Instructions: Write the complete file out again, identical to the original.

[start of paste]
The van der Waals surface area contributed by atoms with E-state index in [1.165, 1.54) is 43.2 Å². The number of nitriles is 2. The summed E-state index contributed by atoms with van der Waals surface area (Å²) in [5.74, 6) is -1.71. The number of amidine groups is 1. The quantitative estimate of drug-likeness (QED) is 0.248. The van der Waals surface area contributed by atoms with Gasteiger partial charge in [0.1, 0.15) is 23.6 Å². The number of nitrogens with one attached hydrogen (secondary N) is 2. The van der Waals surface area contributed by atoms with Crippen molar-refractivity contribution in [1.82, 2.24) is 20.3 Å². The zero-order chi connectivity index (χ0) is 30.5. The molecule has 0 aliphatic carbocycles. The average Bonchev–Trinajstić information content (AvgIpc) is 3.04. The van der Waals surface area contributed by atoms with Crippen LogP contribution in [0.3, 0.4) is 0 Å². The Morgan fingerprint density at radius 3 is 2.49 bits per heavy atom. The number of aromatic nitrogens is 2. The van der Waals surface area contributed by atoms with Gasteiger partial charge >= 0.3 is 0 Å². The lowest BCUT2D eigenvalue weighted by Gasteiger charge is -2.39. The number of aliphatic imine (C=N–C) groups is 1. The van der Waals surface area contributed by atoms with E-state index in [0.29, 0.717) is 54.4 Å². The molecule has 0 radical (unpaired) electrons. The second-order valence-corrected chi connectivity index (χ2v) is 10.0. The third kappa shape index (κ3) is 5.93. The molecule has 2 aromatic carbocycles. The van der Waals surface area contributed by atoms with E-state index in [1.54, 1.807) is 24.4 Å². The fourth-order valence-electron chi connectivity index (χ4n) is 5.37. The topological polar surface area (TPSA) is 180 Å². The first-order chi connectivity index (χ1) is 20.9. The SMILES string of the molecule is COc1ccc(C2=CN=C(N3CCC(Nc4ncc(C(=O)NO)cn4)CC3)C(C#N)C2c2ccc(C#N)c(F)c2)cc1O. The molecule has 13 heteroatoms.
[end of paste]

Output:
The van der Waals surface area contributed by atoms with E-state index in [1.165, 1.54) is 43.2 Å². The number of nitriles is 2. The summed E-state index contributed by atoms with van der Waals surface area (Å²) in [5.74, 6) is -1.71. The number of amidine groups is 1. The quantitative estimate of drug-likeness (QED) is 0.248. The van der Waals surface area contributed by atoms with Gasteiger partial charge in [0.1, 0.15) is 23.6 Å². The number of nitrogens with one attached hydrogen (secondary N) is 2. The van der Waals surface area contributed by atoms with Crippen molar-refractivity contribution in [1.82, 2.24) is 20.3 Å². The zero-order chi connectivity index (χ0) is 30.5. The molecule has 0 aliphatic carbocycles. The average Bonchev–Trinajstić information content (AvgIpc) is 3.04. The van der Waals surface area contributed by atoms with Crippen LogP contribution in [0.3, 0.4) is 0 Å². The Morgan fingerprint density at radius 3 is 2.49 bits per heavy atom. The number of aromatic nitrogens is 2. The van der Waals surface area contributed by atoms with Gasteiger partial charge >= 0.3 is 0 Å². The lowest BCUT2D eigenvalue weighted by Gasteiger charge is -2.39. The number of aliphatic imine (C=N–C) groups is 1. The van der Waals surface area contributed by atoms with E-state index in [0.29, 0.717) is 54.4 Å². The molecule has 0 radical (unpaired) electrons. The second-order valence-corrected chi connectivity index (χ2v) is 10.0. The third kappa shape index (κ3) is 5.93. The molecule has 2 aromatic carbocycles. The van der Waals surface area contributed by atoms with E-state index in [1.54, 1.807) is 24.4 Å². The fourth-order valence-electron chi connectivity index (χ4n) is 5.37. The topological polar surface area (TPSA) is 180 Å². The first-order chi connectivity index (χ1) is 20.9. The SMILES string of the molecule is COc1ccc(C2=CN=C(N3CCC(Nc4ncc(C(=O)NO)cn4)CC3)C(C#N)C2c2ccc(C#N)c(F)c2)cc1O. The molecule has 13 heteroatoms.